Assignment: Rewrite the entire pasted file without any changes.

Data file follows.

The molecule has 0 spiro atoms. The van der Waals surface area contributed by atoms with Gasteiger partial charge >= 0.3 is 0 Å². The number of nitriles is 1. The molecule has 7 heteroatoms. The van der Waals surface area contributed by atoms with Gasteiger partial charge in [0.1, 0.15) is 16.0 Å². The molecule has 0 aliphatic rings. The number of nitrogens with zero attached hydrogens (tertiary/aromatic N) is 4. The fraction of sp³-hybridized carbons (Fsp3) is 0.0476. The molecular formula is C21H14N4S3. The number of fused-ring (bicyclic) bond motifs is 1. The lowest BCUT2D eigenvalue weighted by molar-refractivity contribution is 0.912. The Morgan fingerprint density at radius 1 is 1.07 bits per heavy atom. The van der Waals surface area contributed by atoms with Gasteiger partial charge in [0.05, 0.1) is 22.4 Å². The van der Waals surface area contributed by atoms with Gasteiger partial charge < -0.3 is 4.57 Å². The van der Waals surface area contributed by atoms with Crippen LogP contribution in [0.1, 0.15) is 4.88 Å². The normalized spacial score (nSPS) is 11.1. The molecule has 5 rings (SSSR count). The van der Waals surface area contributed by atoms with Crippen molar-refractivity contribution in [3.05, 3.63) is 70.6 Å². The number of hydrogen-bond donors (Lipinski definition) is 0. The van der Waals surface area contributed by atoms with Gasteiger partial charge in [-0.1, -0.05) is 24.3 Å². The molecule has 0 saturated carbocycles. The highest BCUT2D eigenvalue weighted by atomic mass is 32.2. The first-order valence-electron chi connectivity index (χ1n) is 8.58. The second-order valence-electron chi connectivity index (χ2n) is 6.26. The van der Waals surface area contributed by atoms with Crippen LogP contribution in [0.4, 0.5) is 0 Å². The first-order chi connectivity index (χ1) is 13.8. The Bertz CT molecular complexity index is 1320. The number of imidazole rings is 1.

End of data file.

The molecule has 0 spiro atoms. The van der Waals surface area contributed by atoms with Gasteiger partial charge >= 0.3 is 0 Å². The number of nitriles is 1. The molecule has 7 heteroatoms. The van der Waals surface area contributed by atoms with Gasteiger partial charge in [0.1, 0.15) is 16.0 Å². The molecule has 0 aliphatic rings. The number of nitrogens with zero attached hydrogens (tertiary/aromatic N) is 4. The fraction of sp³-hybridized carbons (Fsp3) is 0.0476. The molecular formula is C21H14N4S3. The number of fused-ring (bicyclic) bond motifs is 1. The lowest BCUT2D eigenvalue weighted by molar-refractivity contribution is 0.912. The Morgan fingerprint density at radius 1 is 1.07 bits per heavy atom. The van der Waals surface area contributed by atoms with Gasteiger partial charge in [0.05, 0.1) is 22.4 Å². The van der Waals surface area contributed by atoms with Gasteiger partial charge < -0.3 is 4.57 Å². The van der Waals surface area contributed by atoms with Crippen LogP contribution in [0.1, 0.15) is 4.88 Å². The normalized spacial score (nSPS) is 11.1. The molecule has 5 rings (SSSR count). The van der Waals surface area contributed by atoms with Crippen molar-refractivity contribution in [3.05, 3.63) is 70.6 Å². The number of hydrogen-bond donors (Lipinski definition) is 0. The van der Waals surface area contributed by atoms with Gasteiger partial charge in [-0.1, -0.05) is 24.3 Å². The molecule has 0 saturated carbocycles. The highest BCUT2D eigenvalue weighted by atomic mass is 32.2. The first-order valence-electron chi connectivity index (χ1n) is 8.58. The second-order valence-electron chi connectivity index (χ2n) is 6.26. The van der Waals surface area contributed by atoms with Crippen LogP contribution in [0.4, 0.5) is 0 Å². The first-order chi connectivity index (χ1) is 13.8. The Bertz CT molecular complexity index is 1320. The number of imidazole rings is 1.